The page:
Why Insulate? An Introduction to Insulation

Although insulation is an important part of every building, it is often the least understood. Many people aren’t aware of the many places where energy is lost in a home. As an Owens Corning® Certified Energy Expert® professional, Specialty Insulation understands the science behind the building envelope. So, you can turn to us to learn more about the benefits of insulation.

Insulation lays a foundation of energy efficiency for residential, commercial and industrial structures. It is one of the most cost effective ways to save energy and reduce monthly heating and cooling costs. 

How Insulation Works

Heat flows from higher temperature areas to lower temperature areas, creating temperature fluctuation within a space. Insulation wraps your home in a protective blanket, reducing heat flow in order to keep the heat out during warmer months and the heat in during cooler months. Insulation is an excellent noise absorber and helps to reduce sound transmission from both outside and within a home, creating a quieter space with less reverberation. Insulation also allows other energy efficient components such as air sealing to do their job, forming a comprehensive insulating system that helps maintain consistent temperatures and moisture levels, reduce energy usage and increase monthly energy savings.

Benefits of Insulation

Whether you are remodeling a home or building a new business, there are many benefits of insulation.

Consistently improved year-round comfort indoors

Reduced energy usage

Lower heating and cooling costs

Less wear and tear on HVAC equipment

Reduced noise transmission for a quieter space

Improved air quality

Reduced moisture intrusion

Less overall environmental impact

What Is R-Value?

The “R” in R-value stands for resistance to heat flow. The higher the R-value, the higher the level of resistance and the greater the insulating power. R-value requirements vary depending on climate and building type.

Below is an example of how R-value relates to the amount of insulation used in a typical attic. The thicknesses listed are for Owens Corning® PROPINK® L77 PINK® FiberglasTM Unbonded Loosefill Insulation blown in the attic and not a general rule of thumb for any other brand/type of insulation in any other areas/applications. We can provide you with the correct amount of insulation for your project.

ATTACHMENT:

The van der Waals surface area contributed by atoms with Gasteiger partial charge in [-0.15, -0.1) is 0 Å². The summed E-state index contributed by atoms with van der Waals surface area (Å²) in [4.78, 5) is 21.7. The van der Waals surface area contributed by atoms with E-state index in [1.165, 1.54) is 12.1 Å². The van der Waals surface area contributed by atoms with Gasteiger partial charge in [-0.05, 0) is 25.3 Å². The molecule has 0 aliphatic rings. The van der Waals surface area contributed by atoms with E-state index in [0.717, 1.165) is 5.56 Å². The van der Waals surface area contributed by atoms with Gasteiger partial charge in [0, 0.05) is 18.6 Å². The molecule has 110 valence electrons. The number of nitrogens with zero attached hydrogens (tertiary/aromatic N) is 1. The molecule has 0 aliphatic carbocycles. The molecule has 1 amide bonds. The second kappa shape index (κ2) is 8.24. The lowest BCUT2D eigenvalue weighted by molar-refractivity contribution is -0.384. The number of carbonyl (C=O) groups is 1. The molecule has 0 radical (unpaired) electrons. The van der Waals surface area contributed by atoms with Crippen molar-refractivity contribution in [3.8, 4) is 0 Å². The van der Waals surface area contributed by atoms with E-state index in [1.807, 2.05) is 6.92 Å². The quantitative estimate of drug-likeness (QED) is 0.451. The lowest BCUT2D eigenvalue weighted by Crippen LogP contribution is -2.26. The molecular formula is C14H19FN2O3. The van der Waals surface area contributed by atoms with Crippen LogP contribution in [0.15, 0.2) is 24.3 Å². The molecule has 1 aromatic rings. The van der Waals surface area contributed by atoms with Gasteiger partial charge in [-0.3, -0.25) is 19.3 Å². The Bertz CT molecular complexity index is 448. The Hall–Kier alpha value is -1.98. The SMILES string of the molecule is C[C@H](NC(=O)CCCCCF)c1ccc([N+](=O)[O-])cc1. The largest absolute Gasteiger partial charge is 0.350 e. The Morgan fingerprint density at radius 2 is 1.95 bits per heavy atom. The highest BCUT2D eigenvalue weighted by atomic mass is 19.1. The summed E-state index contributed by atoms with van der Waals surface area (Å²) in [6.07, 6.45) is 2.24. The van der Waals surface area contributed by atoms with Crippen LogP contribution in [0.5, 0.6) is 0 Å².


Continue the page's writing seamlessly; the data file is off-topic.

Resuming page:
R-value Minimum Thickness (in)
R-13 4.75
R-19 7.00
R-22 8.00
R-26 9.25
R-30 10.50
R-38 13.25
R-44 15.00
R-49 16.75
R-60 20.00
Graphic of a home with highlights of places where heat is lost and by how much.

How much insulation is enough?

The amount of insulation needed varies depending on location, building type, and materials. You can review this recommended R-value levels chart from ENERGY STAR. We will work with you to provide the right insulation estimate for your specifications.


Things to consider when insulating

  • What type of insulation is being used?
  • Does the insulation meet or exceed local building codes and national
    recommended insulation levels?
  • How effective is the insulation (thermal performance, acoustical performance)?
  • Is the insulation resistant to moisture, fire and settling?
  • Is the insulation material safe and sustainable?
  • Is the insulation cost effective?

your house as a system

Though insulation is one of the most essential and cost effective ways to create overall efficiency, there are many factors to take into consideration. Insulation and air sealing combined with energy efficient appliances, windows, doors, lighting and HVAC equipment build a whole-house efficiency system that will prove beneficial throughout the year and for years to come. We can provide an in-home consultation to help you create a plan to address any energy concerns in your household.

Where to Insulate

Insulation should be installed in the walls, floors, attic space, basement, and crawl space. A more detailed list includes.

Ceilings with unheated spaces above, including dormer ceilings

Knee walls of attic spaces finished as living areas.

Sloped walls and ceilings of attics finished as living areas.

Cathedral or vaulted ceilings

Around perimeters of slabs

Floors above vented crawl spaces

Basement walls

Band and header joists

Interior walls, ceilings, or floors where extra sound control is needed

Floors over unconditioned basements

Floors over unheated or open spaces such as over garages or porches

if you still have questions, we have answers!

Contact us today to learn more about the benefits of insulation.